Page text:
Welcome Daryn, and thanks for sharing your insights with us!
“I have no idea what cyberpunk is,” you claim. Yet you’ve seen it many times and probably have read it too. Think back to films like Logan’s Run, where everyone over 30 is eliminated and the only life the people have ever known is life without disease to age 30, when they’re “renewed,” which, unknown to the populace, really means they’re incinerated. Then there is Blade Runner in a futuristic society where the runners hunt replicants, advanced humanoids now banned from earth. Finally, you probably remember Minority Report with Tom Cruise as a policeman of the future who hunts down criminals before they commit crimes, begging us to discover if the predictions can be false.
Cyberpunk is characteristically about a dystopian world of the future where advanced technology goes hand-in-hand with the degradation of society and a break with the social order. These societies of the future are often formed and controlled by large mega-corporations or dictatorial governments where civil rights and freedom of choice are strictly limited or eliminated completely.
Cyberpunk has been around for a long time, but it is still a popular and growing trend, which has now entered the romance fiction market. It, and its biopunk cousin (biological and genetic engineering plus advanced technology in same dystopian future) and distant cousin steampunk (advanced technology usually using steam or clockwork mechanisms to run machines to combat society or government in Victorian historical times) have spurred writers’ imaginations making the concepts popular avenues for expansion of romance into the science fiction markets.
To enter this market as a writer, there are some things you need to consider:
1. How are you at worldbuilding?
There will be a need for a unique vocabulary. New words must be invented, the landscape will be far different than it is today. Methods of travel and life on a daily basis have been altered. What does the citizen of the future do and how much are his activities curtailed?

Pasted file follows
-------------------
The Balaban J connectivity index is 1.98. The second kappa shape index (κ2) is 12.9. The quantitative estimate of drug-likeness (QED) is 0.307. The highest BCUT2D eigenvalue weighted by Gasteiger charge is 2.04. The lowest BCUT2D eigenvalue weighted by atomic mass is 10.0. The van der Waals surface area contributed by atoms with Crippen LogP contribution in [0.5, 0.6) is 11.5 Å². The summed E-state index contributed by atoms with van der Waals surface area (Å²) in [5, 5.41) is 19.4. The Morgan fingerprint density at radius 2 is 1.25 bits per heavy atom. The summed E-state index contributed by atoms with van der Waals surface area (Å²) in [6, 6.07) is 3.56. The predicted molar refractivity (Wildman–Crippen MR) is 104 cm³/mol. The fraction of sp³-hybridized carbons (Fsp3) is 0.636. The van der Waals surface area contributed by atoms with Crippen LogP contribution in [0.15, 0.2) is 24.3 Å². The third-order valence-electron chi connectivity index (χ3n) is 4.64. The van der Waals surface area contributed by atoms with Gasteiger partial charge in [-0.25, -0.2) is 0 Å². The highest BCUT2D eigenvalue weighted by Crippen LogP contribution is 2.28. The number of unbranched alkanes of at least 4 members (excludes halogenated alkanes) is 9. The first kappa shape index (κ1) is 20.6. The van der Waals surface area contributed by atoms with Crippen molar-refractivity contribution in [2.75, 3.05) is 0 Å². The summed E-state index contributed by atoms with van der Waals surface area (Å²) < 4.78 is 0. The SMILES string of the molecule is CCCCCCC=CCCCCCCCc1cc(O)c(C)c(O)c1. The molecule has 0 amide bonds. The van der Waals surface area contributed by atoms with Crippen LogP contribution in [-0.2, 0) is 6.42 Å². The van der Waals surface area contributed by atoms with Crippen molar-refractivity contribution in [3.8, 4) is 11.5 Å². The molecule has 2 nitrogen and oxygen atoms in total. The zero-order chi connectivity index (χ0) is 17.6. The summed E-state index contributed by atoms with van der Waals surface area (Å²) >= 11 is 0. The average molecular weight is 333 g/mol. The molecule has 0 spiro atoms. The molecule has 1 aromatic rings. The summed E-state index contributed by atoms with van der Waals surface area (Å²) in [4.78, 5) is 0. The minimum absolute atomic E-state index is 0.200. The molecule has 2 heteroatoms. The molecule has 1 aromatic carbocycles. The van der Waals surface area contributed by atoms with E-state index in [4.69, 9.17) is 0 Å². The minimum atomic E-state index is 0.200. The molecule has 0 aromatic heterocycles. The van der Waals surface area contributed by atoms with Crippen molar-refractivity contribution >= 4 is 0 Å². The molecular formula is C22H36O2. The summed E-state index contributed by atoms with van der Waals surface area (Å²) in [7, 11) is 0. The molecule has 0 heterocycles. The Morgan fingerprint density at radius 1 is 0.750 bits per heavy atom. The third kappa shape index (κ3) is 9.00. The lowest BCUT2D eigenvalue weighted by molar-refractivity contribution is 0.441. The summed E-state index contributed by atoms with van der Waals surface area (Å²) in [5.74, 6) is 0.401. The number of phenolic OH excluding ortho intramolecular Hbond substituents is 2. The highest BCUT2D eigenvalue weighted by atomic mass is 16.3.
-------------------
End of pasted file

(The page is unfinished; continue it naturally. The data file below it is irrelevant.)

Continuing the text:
2. Can you invent new technology and machines?
This is the part I enjoy, but it also means making it believable. I have invented packaged meals like MREs that reconstitute with a single drop of water and direct sunlight. My folks fly in waterjets that give off the chemicals needed to reform and make more water. I have an Android that populates the Cash Chronicles, soon to debut in electronic format. He has special talents humans don’t have.
3. If bio or genetic engineering is part of your world, do you know enough to make it sound possible so you can suspend the reader’s belief?
Is cloning part of the new world? How are babies born, in utero or entirely as a separate process? Are your people inventing new species? Has experimentation gotten out of hand? What is a human being’s life span in this new universe, short due to environmental conditions, or long due to scientific breakthroughs?
4. If you decide to write steampunk, can you get your history right while doing one through three well at the same time?
To me, this is the hardest, because you have to walk the tightrope of dressing your characters correctly and making them speak without using modern idioms. At the same time, you’re inventing machines and an alternate history gone wrong.
So next time you consider writing a cyberpunk novel, remember what Bruce Sterling says in his article at http://hem.passagen.se/replikant/cyberpunk.htm. It’s about…”inhumane technology, environmental collapse, omnipotent mega-corporations, ruthless commercialism, overcrowded mega-cities, vicious criminality, terminal decay, neon and chrome, violence and death.” Are you up for it? Something to consider: is our society that far away from fitting the profile?
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Bobbye Terry is a multi-published author of several different genres. She writes fantasy and science fiction under the pseudonym, Daryn Cross. In April, she will begin to indie publish her science fiction series, The Cash Chronicles, but the prequel to the series is an historical set in mid-nineteenth to the early twentieth centuries. The story, Millicent, introduces the villainess who is responsible for the dystopian U.S. of 2145. See just what made her the power-hungry woman she becomes.